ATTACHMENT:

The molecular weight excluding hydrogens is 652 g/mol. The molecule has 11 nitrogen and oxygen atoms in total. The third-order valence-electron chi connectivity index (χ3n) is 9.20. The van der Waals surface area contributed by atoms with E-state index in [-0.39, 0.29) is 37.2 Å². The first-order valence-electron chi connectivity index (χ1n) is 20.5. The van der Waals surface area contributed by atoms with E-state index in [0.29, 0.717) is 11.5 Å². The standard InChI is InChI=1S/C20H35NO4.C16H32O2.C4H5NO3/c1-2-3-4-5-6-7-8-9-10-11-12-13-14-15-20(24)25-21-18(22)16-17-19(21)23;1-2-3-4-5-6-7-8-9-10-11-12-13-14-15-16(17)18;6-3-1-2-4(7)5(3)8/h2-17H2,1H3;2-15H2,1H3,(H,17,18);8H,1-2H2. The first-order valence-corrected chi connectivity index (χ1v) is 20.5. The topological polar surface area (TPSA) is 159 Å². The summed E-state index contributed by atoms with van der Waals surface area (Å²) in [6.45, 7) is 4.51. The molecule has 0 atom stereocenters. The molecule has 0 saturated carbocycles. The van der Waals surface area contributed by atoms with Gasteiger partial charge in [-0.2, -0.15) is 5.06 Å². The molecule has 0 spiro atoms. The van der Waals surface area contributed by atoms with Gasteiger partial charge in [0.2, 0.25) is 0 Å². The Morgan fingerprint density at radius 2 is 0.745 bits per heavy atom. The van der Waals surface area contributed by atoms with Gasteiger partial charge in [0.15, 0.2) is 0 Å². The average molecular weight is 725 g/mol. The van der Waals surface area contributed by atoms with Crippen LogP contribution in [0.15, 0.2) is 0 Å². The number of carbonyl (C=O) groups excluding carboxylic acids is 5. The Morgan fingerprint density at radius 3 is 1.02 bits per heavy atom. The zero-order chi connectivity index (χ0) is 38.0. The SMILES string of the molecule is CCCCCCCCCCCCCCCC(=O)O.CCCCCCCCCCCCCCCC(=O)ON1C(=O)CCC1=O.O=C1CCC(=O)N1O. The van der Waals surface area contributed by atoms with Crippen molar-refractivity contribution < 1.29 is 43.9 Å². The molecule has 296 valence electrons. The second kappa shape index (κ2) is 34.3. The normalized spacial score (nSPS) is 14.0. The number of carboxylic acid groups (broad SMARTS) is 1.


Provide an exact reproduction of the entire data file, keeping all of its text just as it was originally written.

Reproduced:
The molecular weight excluding hydrogens is 652 g/mol. The molecule has 11 nitrogen and oxygen atoms in total. The third-order valence-electron chi connectivity index (χ3n) is 9.20. The van der Waals surface area contributed by atoms with E-state index in [-0.39, 0.29) is 37.2 Å². The first-order valence-electron chi connectivity index (χ1n) is 20.5. The van der Waals surface area contributed by atoms with E-state index in [0.29, 0.717) is 11.5 Å². The standard InChI is InChI=1S/C20H35NO4.C16H32O2.C4H5NO3/c1-2-3-4-5-6-7-8-9-10-11-12-13-14-15-20(24)25-21-18(22)16-17-19(21)23;1-2-3-4-5-6-7-8-9-10-11-12-13-14-15-16(17)18;6-3-1-2-4(7)5(3)8/h2-17H2,1H3;2-15H2,1H3,(H,17,18);8H,1-2H2. The first-order valence-corrected chi connectivity index (χ1v) is 20.5. The topological polar surface area (TPSA) is 159 Å². The summed E-state index contributed by atoms with van der Waals surface area (Å²) in [6.45, 7) is 4.51. The molecule has 0 atom stereocenters. The molecule has 0 saturated carbocycles. The van der Waals surface area contributed by atoms with Gasteiger partial charge in [-0.2, -0.15) is 5.06 Å². The molecule has 0 spiro atoms. The van der Waals surface area contributed by atoms with Gasteiger partial charge in [0.2, 0.25) is 0 Å². The Morgan fingerprint density at radius 2 is 0.745 bits per heavy atom. The van der Waals surface area contributed by atoms with Gasteiger partial charge in [0.15, 0.2) is 0 Å². The average molecular weight is 725 g/mol. The van der Waals surface area contributed by atoms with Crippen LogP contribution in [0.15, 0.2) is 0 Å². The number of carbonyl (C=O) groups excluding carboxylic acids is 5. The Morgan fingerprint density at radius 3 is 1.02 bits per heavy atom. The zero-order chi connectivity index (χ0) is 38.0. The SMILES string of the molecule is CCCCCCCCCCCCCCCC(=O)O.CCCCCCCCCCCCCCCC(=O)ON1C(=O)CCC1=O.O=C1CCC(=O)N1O. The van der Waals surface area contributed by atoms with Crippen molar-refractivity contribution < 1.29 is 43.9 Å². The molecule has 296 valence electrons. The second kappa shape index (κ2) is 34.3. The normalized spacial score (nSPS) is 14.0. The number of carboxylic acid groups (broad SMARTS) is 1.